Through the eyes of Heather Richardson
Mention the word ‘laboratory’ and the image that springs to mind is scientists in white coats and safety glasses, test tubes in hand, Bunsen burners at the ready. The Linen Lab isn’t quite like that, but like all good laboratories it kicked off by conducting a well-planned experiment, assembling the essential ingredients to see what reactions occur when they’re mixed together.
In this case, the ingredients were a group of artists and designers, brought together in the inspiring surroundings of the F E McWilliams Gallery. While we each have different artistic practices – print, embroidery, fine art, design and narrative textiles – one thing we all have in common is a fascination with linen: both its properties as a material and its role in the past and present of Banbridge. And the purpose of this particular day in the lab was to kick off a yearlong experiment-in-linen that will culminate in an exhibition at the gallery in autumn 2019. Along the way we’ll be working with children, young people and the wider community, so that they can share in and contribute to our discoveries.
One of the highlights of the day was a tour of the Thomas Ferguson Irish Linen factory – the last remaining commercial linen weaver in Northern Ireland. I have to confess, I love factories. One of my happiest memories is of a visit to the Thermos glassworks at Thetford in Norfolk, watching those lovely silvery innards of Thermos flasks roll out of the glass-blowing machines and down the production line. So I was geekily beside myself with excitement at the thought of visiting Ferguson’s.
Our guide at Ferguson’s was Design and Development director Judith Neilly. Judith is a creative force of nature – a woman who can spot a design idea where most people would see nothing, and then work out how to turn it into linen. Her passion for Ferguson’s was obvious, and she explained the company’s pride and commitment to producing high-end textiles and finished products. She took particular delight in showing us samples of the bespoke fabric created for films and TV series like Game of Thrones.
Getting an industrial loom set up to weave is a time consuming business, with thousands of warp threads needing to be put in place before an inch of cloth can be woven. Once that’s done the machine rattles on with its work. And it’s noisy work – all the staff wear ear defenders as they move between the looms, and we were equipped with earplugs for this part of our tour. We were able to watch the fabric taking shape before our eyes – everything from snow-white damask to monogrammed lining fabric for designer handbags. In spite of mechanization, much of the work at Fergusons is very much hands-on, with a small team of expert machinists hemming heirloom tablecloths and luxurious bed sheets.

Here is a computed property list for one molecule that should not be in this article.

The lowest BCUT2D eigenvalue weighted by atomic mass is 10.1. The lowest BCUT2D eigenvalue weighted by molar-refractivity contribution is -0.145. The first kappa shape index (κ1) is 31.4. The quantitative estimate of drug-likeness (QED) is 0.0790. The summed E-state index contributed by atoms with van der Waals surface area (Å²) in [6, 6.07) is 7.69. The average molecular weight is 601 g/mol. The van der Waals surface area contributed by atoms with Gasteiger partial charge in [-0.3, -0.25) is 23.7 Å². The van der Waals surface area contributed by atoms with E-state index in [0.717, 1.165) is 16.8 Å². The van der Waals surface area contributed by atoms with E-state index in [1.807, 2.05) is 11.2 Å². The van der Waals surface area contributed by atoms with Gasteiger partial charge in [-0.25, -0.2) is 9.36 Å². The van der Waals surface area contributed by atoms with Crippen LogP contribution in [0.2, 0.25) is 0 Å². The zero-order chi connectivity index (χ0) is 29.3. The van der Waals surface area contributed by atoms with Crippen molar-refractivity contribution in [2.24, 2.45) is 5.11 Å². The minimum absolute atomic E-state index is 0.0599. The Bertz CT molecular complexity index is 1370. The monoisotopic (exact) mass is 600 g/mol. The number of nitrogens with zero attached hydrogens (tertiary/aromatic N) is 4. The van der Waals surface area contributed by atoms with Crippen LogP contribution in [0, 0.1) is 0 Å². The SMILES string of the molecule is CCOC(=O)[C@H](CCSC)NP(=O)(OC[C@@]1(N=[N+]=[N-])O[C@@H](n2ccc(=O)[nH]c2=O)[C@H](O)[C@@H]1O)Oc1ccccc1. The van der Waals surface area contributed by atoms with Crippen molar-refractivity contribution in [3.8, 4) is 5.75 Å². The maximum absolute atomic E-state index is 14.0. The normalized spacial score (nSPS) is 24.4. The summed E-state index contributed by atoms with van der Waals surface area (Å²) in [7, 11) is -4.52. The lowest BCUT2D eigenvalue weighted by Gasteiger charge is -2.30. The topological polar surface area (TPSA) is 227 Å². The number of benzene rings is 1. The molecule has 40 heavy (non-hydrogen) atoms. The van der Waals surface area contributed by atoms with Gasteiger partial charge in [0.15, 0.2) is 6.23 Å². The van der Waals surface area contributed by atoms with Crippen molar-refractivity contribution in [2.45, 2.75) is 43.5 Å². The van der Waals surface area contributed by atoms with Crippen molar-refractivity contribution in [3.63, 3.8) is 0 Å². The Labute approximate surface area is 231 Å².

Of all Judith’s anecdotes, the story that really stayed with me was the one about how she turned a schoolgirl into a textile designer – and all in the course of one week’s work experience. Judith wanted to offer something more than the usual dreary work experience tasks of tea making and photocopying, so together they looked through the pictures the girl had posted to her Instagram feed for images with design potential. Once they’d selected a photo – a bird’s-eye snap of an ice cream sundae – they set to work on turning it into a jacquard fabric design. Judith got samples woven in a range of colourways, so that the girl finished her work experience week with a portfolio of professionally produced fabric. How many companies can offer that sort of experience to a teenager?
By the end of the day we were all bubbling with ideas, and left Ferguson’s laden with overruns of fabric and spools of linen yarn to start playing with. Because this is the point of the Linen Lab. It’s about experiment, and playfulness, and discovering ways of working with linen that we haven’t yet thought of. So let’s get started!